After a thrilling 2017-18 season, Liverpool sought better balance and an improved defence in 2018-19. They managed that, and in the end that attack of Roberto Firmino, Sadio Mané, and Mohamed Salah remained one of the best—and arguably the best—in both the league and Europe.
The question of which player was the standout, though, doesn’t seem quite as clear cut today as it might have a year ago.
When Liverpool have the ball, their Brazilian false nine remains the fulcrum around which the attack operates as he drops deep, creating the space for Salah and Mané to break into as narrow wide forwards. Without it, he sets the press and is the first line of defence. Both with and without the ball, Firmino is key no matter what the goals and assists tallies add up to—and while a different sort of centre forward might score more, that in turn would hurt Salah and Mané, potentially limiting their chances and negatively impacting Liverpool’s attack as a whole.
Not that his goals and assists tallies are anything to turn your nose up at—his 12 league goals still have him as 16th best, and his 16 goals and 8 assists in all competitions for a goal involvement every 140 minutes is a very solid return. One can certainly imagine a different centre forward scoring more goals for Liverpool, but it’s hard to imagine Liverpool’s attack looking better than it does when he’s on form and leading it.
After scoring 44 goals last season, there was probably no way Salah’s 2018-19 wouldn’t be seen as a downgrade in at least some quarters. In the end, though, his so-called down year still saw the Egyptian superstar winning the Golden Boot in England while scoring 26 goals and adding 13 assists in all competitions.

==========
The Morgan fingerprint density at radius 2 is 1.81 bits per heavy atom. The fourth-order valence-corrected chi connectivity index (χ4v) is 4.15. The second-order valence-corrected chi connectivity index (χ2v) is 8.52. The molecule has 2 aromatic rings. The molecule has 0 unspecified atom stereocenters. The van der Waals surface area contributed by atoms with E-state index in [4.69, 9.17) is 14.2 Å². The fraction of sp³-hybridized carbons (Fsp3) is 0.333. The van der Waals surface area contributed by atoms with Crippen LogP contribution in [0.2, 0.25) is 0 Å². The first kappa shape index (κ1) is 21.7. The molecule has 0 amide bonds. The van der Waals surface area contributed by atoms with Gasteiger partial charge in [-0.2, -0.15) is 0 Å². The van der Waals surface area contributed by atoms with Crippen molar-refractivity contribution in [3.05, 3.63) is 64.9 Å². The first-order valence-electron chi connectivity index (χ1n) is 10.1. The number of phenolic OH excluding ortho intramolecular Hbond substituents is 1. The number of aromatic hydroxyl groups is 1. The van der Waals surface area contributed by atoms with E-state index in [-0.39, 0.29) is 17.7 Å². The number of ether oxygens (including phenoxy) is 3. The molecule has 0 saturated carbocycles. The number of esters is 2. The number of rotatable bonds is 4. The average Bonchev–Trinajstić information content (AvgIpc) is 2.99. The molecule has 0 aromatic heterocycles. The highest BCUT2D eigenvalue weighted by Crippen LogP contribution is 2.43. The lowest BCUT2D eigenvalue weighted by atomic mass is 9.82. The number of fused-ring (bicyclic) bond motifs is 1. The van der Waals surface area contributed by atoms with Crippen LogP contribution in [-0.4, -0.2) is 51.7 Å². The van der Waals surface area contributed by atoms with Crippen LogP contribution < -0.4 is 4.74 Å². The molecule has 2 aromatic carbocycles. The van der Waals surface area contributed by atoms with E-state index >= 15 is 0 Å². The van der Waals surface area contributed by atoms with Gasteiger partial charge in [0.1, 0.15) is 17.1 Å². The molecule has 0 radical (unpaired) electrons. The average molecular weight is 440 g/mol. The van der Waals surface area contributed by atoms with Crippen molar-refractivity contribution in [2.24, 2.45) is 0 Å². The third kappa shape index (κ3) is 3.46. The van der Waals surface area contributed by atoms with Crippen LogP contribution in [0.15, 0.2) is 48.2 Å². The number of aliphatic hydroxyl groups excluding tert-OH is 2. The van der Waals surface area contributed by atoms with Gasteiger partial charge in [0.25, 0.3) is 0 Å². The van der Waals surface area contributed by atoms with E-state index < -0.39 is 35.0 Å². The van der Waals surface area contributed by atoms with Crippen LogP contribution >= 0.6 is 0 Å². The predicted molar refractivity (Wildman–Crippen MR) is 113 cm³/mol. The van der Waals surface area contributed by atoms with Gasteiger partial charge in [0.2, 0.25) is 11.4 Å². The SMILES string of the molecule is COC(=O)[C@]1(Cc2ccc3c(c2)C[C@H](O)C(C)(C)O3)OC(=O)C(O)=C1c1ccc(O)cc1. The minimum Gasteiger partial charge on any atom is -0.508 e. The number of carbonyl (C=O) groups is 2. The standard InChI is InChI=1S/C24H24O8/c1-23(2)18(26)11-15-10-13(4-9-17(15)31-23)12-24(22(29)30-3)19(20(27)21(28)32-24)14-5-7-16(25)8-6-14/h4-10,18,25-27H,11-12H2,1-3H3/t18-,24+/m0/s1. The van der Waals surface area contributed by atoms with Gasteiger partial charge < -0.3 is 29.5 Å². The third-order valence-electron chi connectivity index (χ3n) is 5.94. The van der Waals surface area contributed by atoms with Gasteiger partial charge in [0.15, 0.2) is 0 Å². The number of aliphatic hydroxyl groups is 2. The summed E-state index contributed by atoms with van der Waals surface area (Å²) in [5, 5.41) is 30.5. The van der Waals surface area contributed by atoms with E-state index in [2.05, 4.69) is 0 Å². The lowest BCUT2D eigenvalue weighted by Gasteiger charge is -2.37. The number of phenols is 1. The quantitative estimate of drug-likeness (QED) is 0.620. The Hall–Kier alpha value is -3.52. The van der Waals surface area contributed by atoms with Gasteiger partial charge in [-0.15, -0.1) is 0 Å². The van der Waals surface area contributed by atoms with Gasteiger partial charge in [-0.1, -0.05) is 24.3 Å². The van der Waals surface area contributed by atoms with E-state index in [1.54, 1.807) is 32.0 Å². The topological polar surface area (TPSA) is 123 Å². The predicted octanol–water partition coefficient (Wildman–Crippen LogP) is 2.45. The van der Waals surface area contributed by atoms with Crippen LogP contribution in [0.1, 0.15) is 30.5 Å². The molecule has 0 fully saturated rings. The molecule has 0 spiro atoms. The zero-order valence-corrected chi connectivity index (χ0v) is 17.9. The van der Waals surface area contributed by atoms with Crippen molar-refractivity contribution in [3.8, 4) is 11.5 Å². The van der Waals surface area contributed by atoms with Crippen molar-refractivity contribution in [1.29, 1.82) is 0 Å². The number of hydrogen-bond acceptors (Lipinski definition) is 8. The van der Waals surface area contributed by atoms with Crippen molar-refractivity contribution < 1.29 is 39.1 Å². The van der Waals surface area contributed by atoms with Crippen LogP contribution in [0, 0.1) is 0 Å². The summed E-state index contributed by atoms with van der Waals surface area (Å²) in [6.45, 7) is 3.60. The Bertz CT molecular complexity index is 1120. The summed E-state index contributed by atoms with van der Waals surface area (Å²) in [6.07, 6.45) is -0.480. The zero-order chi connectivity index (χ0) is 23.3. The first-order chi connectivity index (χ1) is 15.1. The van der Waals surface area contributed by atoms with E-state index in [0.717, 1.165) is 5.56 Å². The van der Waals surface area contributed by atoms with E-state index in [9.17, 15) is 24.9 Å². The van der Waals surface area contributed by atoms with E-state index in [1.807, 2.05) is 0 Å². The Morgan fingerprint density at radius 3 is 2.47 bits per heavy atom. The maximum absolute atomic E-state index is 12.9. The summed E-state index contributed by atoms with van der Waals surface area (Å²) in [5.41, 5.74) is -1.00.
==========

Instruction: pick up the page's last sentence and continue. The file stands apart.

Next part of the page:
Often overlooked, too, are his defensive contributions; his willingness to run for the team. During those times when goals perhaps weren’t coming as easily for him as they did last season, Salah continued to create chances—and he always seemed to pop up at least once in a match with a key contribution. Sometimes it was a goal or assist. Sometimes it was racing back to cover for the right-sided fullback getting caught up the pitch. Even if he didn’t score 44 goals again, Salah was always involved positively—and he was still joint-top in goals and joint-second in assists for the Reds.
Like Salah, Mané scored 22 times in the league, sharing the Golden Boot with his teammate and with Arsenal’s Pierre-Emerick Aubameyang. He also, like Salah, scored 26 goals in all competitions, along with five assists. More than simply the goal totals, though, many will remember their importance to Liverpool’s 97-point Premier League season and to reaching the Champions League final for the second year in a row.
There was a time during the winter, while Firmino and Salah ran cold and Liverpool dealt with injuries that meant that at times the team didn’t look at its fluid best, where Mané scored one important goal after another. There was a time when it felt as though any result the Reds got, be it a win or a draw, was thanks to Mané putting the team on his back and doing something spectacular. He might not be the clear-cut favourite here—Firmino’s importance to the team and Salah’s totals can’t be overlooked—but more than anyone else it felt as though when Liverpool weren’t at their best this season it was Mané who bailed them out, and for many that will be the deciding factor.
Liverpool’s 2018-19 Forward of the Season
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